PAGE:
The Legacy of Emory at Grady: When Emory Went to War

Nurses known as “Blue Birds” massaging joints at Base Hospital 43 in Blois, France. Credit: Courtesy Woodruff Health Sciences Center Library Historical Collection, Emory University.

Nurses known as “Blue Birds” massaging joints at Base Hospital 43 in Blois, France. Credit: Courtesy Woodruff Health Sciences Center Library Historical Collection, Emory University.

In World War I, U.S. Army Surgeon General William Gorgas asked for medical professionals to volunteer for the war effort, and doctors and nurses from Emory University School of Medicine and Grady Memorial Hospital answered the call. The Atlanta recruits established the WWI Base Hospital 43 in Blois, France in 1918. It was known as the “Emory Unit,” because so many members were affiliated with the university.

Since volunteer medical units proved so successful in WWI, the unit was again called to service during World War II and operated the 43rd General Hospital.

The WWI unit was led by Dr. Edward Campbell Davis, co-founder of the Davis-Fischer Sanatorium (now Emory University Hospital Midtown). Davis had served as a surgeon during the Spanish-American War.

Approximately 24 officers, 65 nurses, 154 enlisted personnel and six French civilians made up Base Hospital 43 in WWI. They operated a 500-bed, often-overflowing hospital for six months and treated more than 9,000 patients in that time.

On their days off, the doctors conducted seminars on what they were learning about the treatment of patients suffering from nerve (mustard) gas exposure and chemical wounds.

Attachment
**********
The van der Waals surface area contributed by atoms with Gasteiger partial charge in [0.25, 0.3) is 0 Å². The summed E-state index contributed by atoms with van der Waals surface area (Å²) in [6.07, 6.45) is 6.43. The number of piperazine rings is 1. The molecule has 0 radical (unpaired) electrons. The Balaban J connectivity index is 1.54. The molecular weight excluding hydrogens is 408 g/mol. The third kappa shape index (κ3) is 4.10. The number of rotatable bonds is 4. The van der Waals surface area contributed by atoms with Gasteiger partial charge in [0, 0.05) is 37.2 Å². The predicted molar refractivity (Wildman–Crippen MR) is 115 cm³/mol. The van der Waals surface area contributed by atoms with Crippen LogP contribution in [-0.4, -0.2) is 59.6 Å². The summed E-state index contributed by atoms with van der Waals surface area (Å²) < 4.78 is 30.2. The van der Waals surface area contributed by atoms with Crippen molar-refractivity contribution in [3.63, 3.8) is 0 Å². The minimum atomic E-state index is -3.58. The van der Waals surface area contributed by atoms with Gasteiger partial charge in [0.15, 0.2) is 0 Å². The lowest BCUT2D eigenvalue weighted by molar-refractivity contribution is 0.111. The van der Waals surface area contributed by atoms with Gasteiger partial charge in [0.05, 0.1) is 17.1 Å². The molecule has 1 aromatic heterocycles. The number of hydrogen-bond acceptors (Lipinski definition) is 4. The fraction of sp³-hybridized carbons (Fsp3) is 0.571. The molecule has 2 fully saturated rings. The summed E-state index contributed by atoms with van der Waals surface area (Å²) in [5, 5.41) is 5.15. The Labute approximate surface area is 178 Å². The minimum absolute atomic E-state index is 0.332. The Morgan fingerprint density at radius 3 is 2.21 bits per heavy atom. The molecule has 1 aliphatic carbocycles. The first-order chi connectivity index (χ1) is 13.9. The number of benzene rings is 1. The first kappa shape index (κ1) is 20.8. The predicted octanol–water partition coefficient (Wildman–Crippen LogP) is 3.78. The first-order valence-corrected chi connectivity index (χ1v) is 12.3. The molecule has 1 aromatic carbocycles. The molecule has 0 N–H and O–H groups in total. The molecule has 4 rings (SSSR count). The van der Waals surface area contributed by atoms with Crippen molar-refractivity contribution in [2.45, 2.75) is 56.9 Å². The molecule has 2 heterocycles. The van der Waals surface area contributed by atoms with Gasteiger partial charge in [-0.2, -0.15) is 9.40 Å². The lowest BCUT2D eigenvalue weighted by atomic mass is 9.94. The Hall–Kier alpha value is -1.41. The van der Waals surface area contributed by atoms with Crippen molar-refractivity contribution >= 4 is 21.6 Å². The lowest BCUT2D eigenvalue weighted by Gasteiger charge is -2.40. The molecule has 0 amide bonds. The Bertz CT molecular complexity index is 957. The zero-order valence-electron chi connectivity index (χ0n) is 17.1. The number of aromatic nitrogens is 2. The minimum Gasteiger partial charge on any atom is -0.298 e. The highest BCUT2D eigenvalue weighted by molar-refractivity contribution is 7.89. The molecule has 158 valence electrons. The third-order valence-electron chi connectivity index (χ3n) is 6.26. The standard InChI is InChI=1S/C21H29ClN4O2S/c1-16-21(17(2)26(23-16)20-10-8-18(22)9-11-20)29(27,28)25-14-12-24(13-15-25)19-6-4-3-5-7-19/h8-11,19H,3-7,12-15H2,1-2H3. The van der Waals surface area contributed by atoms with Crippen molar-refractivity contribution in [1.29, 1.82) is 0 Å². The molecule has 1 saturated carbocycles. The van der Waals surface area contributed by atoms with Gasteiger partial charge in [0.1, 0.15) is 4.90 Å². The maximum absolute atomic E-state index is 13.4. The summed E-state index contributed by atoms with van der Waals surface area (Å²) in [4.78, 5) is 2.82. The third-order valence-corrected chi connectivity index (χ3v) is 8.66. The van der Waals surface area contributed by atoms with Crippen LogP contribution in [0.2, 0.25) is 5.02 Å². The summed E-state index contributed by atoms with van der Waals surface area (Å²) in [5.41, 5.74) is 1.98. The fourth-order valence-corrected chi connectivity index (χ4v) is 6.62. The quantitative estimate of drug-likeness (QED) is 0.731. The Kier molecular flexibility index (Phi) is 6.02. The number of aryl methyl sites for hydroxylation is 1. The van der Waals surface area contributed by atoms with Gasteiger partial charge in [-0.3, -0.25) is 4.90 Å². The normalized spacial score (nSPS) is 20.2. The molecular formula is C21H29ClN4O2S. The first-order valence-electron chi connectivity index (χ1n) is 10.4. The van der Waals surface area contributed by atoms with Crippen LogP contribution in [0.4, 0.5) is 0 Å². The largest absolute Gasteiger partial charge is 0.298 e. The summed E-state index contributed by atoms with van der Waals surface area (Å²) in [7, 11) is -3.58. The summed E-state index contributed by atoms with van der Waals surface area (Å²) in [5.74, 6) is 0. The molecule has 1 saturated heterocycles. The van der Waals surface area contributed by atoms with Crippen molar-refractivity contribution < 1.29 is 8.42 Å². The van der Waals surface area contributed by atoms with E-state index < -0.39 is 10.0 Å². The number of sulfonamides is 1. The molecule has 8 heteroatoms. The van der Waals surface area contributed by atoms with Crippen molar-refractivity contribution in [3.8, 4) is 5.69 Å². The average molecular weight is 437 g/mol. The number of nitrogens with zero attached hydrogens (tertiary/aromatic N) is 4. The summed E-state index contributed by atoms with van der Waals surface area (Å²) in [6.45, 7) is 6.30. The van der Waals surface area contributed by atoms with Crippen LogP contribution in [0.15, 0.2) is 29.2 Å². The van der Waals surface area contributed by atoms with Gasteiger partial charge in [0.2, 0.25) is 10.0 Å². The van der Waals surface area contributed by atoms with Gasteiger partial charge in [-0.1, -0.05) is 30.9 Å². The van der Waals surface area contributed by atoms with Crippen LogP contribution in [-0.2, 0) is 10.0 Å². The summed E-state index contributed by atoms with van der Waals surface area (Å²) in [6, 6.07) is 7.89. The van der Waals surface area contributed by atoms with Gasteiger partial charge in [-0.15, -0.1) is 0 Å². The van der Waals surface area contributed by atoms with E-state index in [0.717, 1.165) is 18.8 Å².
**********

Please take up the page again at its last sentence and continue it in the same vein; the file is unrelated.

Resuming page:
Led by Dr. Daniel C. Elkin (first chair of the Emory University Department of Surgery) and later, Dr. Ira A. Ferguson, the reactivated Grady/Emory unit trained at Camp Livingston, Louisiana for a year and then served in Oran, Algeria, Naples, Italy, and Southern France during WWII.

Since its inception, Emory University School of Medicine has played a significant role in research, patient care, and medical education—in Atlanta and across the world. For more than a century, the partnership between Emory and Grady has cultivated a community that enriches, changes, and saves lives.

 

Related Links/Sources
The Legacy of Emory at Grady: Notable Firsts
When the Emory Unit Went to War
Raising the Bar: 150 Years of a Medical School in Motion
Grady Health System
Emory University School of Medicine
Emory University Department of Medicine
• Jordan Messler’s April 2015 presentation at Medicine Grand Rounds
A Marriage Made in Atlanta
Emory at Grady

 

 

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